Hypercritical about everyone and everything, Lebowitz can also be charmingly self-deprecating. She admits, “I’m the only person in New York who has never made a correct real estate decision.” In 1987, to pay her co-op fees, she sold all her Warhols two weeks before the artist died. In fact, she’s certain that the reason he died is because she sold them; their value went through the roof as soon as he was gone. In the fifth episode, she scoffs at the idea of “wellness,” which she finds “greedy.” “It’s not enough not to be sick,” she gibes, “You need to be well.” And, as far as working out is concerned, she’s having none of it.

“People like to challenge themselves,” she observes. “I find life challenging enough.”

Every conversation comes back again and again to New York, which — despite decades of change and her own growing vexation — Lebowitz is obviously deeply in love with. “People say New York isn’t a clean city,” she derides, “I didn’t come here because it’s clean, I came from somewhere that’s clean.” It isn’t the city that bothers her — except, maybe, the $20 million apartments in the needle towers that were designed to look like Dubai, which she points out, was originally designed to look like New York — it’s the people. 

“There are millions of people and the only person looking where she’s going is me.”

Lebowitz’s observations are brilliant, and her retorts are as quick as they are razor-sharp (you have to admire the sheer bravery of any audience member who asks a question in the Q&A after one of her speaking engagements). For someone who has taken curmudgeonry to an epic level, she doesn’t worry much. For example, she recently paid three times what she could afford for an apartment big enough to house all her books, so she isn’t troubled by climate change. “At this rate,” she explains, “I only have enough to live on for four more years … so if you tell me all the water will be gone in fifty years, I’m not so concerned.”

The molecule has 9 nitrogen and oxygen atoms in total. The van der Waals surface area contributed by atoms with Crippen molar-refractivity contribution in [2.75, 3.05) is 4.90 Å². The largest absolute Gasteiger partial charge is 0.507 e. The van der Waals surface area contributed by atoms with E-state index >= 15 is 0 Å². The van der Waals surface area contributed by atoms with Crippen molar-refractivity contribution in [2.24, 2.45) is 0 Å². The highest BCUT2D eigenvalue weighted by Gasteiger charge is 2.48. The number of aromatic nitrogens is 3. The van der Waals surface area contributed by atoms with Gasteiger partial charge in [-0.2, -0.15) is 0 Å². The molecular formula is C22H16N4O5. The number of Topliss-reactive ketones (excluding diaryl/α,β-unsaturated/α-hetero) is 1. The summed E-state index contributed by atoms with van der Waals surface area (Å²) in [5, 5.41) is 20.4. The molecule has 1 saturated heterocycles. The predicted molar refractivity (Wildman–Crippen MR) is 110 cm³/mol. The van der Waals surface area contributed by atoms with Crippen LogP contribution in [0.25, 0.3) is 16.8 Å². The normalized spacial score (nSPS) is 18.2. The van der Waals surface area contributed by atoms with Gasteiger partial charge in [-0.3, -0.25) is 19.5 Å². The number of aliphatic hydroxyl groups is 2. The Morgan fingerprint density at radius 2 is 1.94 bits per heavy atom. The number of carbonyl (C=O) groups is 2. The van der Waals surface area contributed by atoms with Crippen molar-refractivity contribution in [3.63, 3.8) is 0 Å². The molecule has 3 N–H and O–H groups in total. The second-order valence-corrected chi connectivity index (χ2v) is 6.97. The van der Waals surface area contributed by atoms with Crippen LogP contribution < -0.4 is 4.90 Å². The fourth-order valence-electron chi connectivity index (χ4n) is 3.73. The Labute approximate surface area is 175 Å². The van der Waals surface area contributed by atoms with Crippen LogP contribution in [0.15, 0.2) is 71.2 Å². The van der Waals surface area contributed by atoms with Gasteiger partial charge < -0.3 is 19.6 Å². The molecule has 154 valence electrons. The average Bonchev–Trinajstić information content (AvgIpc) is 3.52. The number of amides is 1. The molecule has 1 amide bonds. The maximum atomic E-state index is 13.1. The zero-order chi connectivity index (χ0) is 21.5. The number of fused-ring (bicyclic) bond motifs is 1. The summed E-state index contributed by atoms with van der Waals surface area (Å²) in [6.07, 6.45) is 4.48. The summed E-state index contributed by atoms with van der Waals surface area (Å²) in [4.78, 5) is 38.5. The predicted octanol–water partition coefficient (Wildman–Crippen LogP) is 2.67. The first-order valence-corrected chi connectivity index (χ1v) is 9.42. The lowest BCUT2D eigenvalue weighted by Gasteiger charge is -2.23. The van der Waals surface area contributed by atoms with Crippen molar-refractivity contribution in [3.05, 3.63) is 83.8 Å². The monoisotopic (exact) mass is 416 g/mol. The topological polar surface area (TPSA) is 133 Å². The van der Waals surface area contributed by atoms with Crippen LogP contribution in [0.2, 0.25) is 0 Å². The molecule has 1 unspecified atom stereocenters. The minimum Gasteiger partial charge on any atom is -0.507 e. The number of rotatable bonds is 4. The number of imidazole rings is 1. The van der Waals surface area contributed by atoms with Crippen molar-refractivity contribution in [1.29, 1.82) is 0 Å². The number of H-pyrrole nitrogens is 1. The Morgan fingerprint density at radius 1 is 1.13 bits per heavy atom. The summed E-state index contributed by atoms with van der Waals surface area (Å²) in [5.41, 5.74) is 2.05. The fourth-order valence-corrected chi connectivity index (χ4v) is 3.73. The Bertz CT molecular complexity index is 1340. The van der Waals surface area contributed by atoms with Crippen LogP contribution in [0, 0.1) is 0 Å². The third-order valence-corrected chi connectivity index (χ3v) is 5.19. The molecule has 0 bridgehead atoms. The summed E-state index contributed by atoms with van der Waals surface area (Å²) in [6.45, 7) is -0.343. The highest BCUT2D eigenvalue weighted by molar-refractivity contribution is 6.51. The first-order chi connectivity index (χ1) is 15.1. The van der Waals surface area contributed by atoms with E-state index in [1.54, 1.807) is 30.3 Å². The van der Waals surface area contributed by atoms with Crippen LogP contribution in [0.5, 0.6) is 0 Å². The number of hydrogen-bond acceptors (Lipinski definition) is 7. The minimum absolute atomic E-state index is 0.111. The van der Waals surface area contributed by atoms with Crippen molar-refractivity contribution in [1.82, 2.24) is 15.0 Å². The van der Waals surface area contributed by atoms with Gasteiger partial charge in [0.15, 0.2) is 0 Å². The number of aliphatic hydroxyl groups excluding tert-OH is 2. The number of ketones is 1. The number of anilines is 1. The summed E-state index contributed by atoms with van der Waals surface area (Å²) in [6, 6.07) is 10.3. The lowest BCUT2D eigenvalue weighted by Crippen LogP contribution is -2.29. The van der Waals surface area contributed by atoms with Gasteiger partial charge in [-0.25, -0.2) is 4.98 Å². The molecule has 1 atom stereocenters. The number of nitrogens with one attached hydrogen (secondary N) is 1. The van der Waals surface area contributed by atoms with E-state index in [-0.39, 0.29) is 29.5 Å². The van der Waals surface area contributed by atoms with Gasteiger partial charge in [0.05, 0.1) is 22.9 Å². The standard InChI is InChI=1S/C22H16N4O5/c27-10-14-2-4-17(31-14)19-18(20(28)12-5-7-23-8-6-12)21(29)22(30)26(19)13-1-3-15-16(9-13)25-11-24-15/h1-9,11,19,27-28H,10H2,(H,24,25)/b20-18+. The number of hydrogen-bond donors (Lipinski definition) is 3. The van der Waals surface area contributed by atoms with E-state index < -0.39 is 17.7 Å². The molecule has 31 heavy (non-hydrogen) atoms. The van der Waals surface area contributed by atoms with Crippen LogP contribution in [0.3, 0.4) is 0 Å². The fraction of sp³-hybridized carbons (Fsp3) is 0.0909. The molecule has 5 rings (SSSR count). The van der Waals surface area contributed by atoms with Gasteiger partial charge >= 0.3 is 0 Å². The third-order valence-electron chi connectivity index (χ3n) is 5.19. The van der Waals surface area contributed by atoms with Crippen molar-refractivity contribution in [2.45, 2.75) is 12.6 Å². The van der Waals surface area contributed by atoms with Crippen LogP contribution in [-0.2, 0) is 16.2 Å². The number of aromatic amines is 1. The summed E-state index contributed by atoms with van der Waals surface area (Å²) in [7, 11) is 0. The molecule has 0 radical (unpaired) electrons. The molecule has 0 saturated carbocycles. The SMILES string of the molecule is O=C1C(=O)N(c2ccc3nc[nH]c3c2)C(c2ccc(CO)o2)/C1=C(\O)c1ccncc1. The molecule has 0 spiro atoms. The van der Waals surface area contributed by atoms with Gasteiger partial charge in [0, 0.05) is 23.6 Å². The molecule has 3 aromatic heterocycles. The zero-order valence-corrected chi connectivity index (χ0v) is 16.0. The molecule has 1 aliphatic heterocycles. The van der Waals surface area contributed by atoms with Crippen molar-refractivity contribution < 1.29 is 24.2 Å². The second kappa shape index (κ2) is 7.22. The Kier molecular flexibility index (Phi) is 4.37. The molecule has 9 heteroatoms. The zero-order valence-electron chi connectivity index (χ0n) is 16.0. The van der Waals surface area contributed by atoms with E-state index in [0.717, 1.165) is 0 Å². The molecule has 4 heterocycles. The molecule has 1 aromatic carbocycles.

I could fill pages with Lebowitz’s witticisms, but there would be two issues. First, reading these words pales in comparison with her unique brand of metropolitan matter-of-fact delivery. And, second, as much as I loved Pretend It’s a City, I do recognize that Lebowitz, like the city she brutally yet affectionately critiques, isn’t for everybody.

You’ll decide right away. Watch the first half of the first episode and ask yourself, Will three more hours of this entertain me? Or will it make me grit my teeth and count my blessings that I don’t actually live in the city that never sleeps? Leaving is as simple as hitting the off button on your remote. 

And, if that’s the case, all I can say is … you don’t know what I’m missing.